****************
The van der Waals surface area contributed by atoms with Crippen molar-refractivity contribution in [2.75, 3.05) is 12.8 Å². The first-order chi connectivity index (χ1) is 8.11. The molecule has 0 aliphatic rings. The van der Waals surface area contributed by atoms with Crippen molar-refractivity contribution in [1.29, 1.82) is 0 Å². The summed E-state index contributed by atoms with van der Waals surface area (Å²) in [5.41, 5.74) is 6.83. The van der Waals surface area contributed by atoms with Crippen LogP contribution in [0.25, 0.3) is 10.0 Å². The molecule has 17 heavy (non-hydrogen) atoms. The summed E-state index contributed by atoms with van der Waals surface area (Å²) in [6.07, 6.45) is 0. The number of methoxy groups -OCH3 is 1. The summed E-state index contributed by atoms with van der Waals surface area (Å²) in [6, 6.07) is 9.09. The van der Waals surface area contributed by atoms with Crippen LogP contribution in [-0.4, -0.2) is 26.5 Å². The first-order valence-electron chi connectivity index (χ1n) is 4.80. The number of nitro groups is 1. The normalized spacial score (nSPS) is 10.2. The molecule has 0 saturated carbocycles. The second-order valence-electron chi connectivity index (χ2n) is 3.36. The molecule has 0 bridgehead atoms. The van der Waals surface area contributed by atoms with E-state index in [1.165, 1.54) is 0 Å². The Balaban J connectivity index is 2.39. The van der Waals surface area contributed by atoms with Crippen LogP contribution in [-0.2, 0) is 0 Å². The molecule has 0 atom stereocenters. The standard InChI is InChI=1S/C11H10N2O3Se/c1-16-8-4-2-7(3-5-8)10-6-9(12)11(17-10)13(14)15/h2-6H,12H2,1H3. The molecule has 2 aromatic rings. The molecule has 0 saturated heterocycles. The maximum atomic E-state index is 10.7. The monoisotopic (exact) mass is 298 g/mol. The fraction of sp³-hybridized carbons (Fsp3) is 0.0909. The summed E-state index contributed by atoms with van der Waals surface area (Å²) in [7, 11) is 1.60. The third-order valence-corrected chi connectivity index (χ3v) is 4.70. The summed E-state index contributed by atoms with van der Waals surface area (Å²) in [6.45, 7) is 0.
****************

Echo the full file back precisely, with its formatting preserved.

The van der Waals surface area contributed by atoms with Crippen molar-refractivity contribution in [2.75, 3.05) is 12.8 Å². The first-order chi connectivity index (χ1) is 8.11. The molecule has 0 aliphatic rings. The van der Waals surface area contributed by atoms with Crippen molar-refractivity contribution in [1.29, 1.82) is 0 Å². The summed E-state index contributed by atoms with van der Waals surface area (Å²) in [5.41, 5.74) is 6.83. The van der Waals surface area contributed by atoms with Crippen LogP contribution in [0.25, 0.3) is 10.0 Å². The molecule has 17 heavy (non-hydrogen) atoms. The summed E-state index contributed by atoms with van der Waals surface area (Å²) in [6.07, 6.45) is 0. The number of methoxy groups -OCH3 is 1. The summed E-state index contributed by atoms with van der Waals surface area (Å²) in [6, 6.07) is 9.09. The van der Waals surface area contributed by atoms with Crippen LogP contribution in [-0.4, -0.2) is 26.5 Å². The first-order valence-electron chi connectivity index (χ1n) is 4.80. The number of nitro groups is 1. The normalized spacial score (nSPS) is 10.2. The molecule has 0 saturated carbocycles. The second-order valence-electron chi connectivity index (χ2n) is 3.36. The molecule has 0 bridgehead atoms. The van der Waals surface area contributed by atoms with E-state index in [1.165, 1.54) is 0 Å². The Balaban J connectivity index is 2.39. The van der Waals surface area contributed by atoms with Crippen LogP contribution in [-0.2, 0) is 0 Å². The molecule has 0 atom stereocenters. The standard InChI is InChI=1S/C11H10N2O3Se/c1-16-8-4-2-7(3-5-8)10-6-9(12)11(17-10)13(14)15/h2-6H,12H2,1H3. The molecule has 2 aromatic rings. The molecule has 0 saturated heterocycles. The maximum atomic E-state index is 10.7. The monoisotopic (exact) mass is 298 g/mol. The fraction of sp³-hybridized carbons (Fsp3) is 0.0909. The summed E-state index contributed by atoms with van der Waals surface area (Å²) in [7, 11) is 1.60. The third-order valence-corrected chi connectivity index (χ3v) is 4.70. The summed E-state index contributed by atoms with van der Waals surface area (Å²) in [6.45, 7) is 0.